The report is out. With storm clouds circling the fiscal cliff, it's refreshing to present, for a change, some good news. The FDA has approved 35 novel drugs in 2012 - the same as it had in 2011 and matching the highest approval rate in roughly a decade. These approvals included 10 cancer drugs, 9 drugs for orphan diseases, and one non-oncology personalized drug for cystic fibrosis (Kalydeco).
One of the more impressive results is that nearly 70 percent of the approved drugs were approved in the U.S. first - a tribute to the FDA's efficiency compared to its international competitors, and perhaps a welcome sign that we may yet be able to maintain out innovation advantage.
In terms of approval speed, 25 of the 35 (71 percent) of the approved drugs went through one of three FDA expedited approval pathways - Fast Track, Priority Review, and the most flexible , Accelerated Approval. The drugs in these pathways had enormous success, and most were approved on the first cycle.
Under Commissioner Hamburg's leadership, the FDA beginning to dismantle some of the innovation-stifling barriers that plagued agency in the past - yet it's too early to celebrate. . As we wrote recently, costs of drug development continue to rise, threatening the long term viability of the industry. And not all drug classes are created equal - over 50% of the FDA's new approvals were for specialty indications, rather than primary care indications like diabetes or obesity.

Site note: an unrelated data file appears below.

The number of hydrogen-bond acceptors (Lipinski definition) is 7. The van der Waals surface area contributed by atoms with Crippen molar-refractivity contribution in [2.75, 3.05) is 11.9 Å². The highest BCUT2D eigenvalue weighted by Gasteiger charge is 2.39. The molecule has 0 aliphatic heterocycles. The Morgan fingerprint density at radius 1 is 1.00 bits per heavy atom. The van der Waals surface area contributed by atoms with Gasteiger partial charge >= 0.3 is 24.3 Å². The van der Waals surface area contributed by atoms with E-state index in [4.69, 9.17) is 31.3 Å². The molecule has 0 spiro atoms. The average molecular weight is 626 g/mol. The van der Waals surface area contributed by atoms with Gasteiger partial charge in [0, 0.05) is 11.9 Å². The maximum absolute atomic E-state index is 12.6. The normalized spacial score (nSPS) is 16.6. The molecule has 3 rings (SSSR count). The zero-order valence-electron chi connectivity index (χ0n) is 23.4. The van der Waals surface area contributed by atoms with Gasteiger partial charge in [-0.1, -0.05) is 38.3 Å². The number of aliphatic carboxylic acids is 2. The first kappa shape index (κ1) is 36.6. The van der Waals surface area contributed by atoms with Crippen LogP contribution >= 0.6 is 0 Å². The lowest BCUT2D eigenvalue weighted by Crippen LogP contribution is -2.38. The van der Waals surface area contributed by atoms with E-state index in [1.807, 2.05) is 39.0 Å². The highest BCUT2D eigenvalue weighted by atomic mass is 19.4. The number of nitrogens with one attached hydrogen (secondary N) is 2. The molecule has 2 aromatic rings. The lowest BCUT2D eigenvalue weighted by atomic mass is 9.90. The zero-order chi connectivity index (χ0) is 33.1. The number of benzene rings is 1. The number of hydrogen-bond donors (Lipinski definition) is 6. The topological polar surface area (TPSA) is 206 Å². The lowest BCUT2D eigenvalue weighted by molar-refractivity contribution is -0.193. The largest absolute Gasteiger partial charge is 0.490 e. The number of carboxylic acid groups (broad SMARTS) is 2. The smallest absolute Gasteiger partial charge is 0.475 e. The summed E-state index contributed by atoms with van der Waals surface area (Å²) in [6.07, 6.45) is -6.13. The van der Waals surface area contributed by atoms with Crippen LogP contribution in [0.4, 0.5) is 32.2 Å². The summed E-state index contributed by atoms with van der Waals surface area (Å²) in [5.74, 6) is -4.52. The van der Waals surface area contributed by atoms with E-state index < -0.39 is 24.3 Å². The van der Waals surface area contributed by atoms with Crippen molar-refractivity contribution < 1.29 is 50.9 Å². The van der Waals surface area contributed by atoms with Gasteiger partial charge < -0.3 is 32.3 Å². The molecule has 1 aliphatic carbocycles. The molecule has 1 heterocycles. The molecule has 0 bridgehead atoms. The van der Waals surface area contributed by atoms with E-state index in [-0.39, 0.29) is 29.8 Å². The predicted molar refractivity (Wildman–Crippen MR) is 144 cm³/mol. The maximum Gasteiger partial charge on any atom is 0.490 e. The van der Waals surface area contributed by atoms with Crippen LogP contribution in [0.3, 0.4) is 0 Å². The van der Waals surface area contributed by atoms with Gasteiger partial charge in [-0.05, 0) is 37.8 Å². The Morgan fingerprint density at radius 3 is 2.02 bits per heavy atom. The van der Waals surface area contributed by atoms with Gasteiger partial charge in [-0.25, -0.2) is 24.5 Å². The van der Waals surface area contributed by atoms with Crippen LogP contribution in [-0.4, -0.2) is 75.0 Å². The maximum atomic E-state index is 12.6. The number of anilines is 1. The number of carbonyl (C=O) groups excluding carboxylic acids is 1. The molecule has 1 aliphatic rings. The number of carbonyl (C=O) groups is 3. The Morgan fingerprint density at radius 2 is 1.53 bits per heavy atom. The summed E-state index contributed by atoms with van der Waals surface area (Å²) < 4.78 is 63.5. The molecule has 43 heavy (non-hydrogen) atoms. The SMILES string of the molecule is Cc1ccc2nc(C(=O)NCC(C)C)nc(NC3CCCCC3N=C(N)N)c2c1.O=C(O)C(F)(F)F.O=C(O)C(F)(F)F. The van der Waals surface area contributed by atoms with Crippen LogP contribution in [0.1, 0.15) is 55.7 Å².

In other words, 2 good years in a row is a sign of good momentum for the agency and welcome news for patients, and policymakers try and build these trends. .
In particular, and as I've written before, the FDA should use this as impetus for fresh guidance on antibiotic development, to pre-empt the growing antibiotic resistance. Reducing the regulatory barriers by easing clinical trial requirements would do wonders.
More broadly, the FDA can expand their Accelerated Approval pathway to other drugs (it was used mainly for AIDS drugs) for life-threatening conditions. This would ease data gathering requirements (companies could gather data based on a surrogate or provisional clinical endpoint without needing to have a fully validated clinical endpoint like death or irreversible morbidity), and by reducing the time to approval, drugmakers would be better equipped to recoup their R&D costs, spurring additional investments.
So two cheers for the FDA. Let's see if there will be a hat trick next year.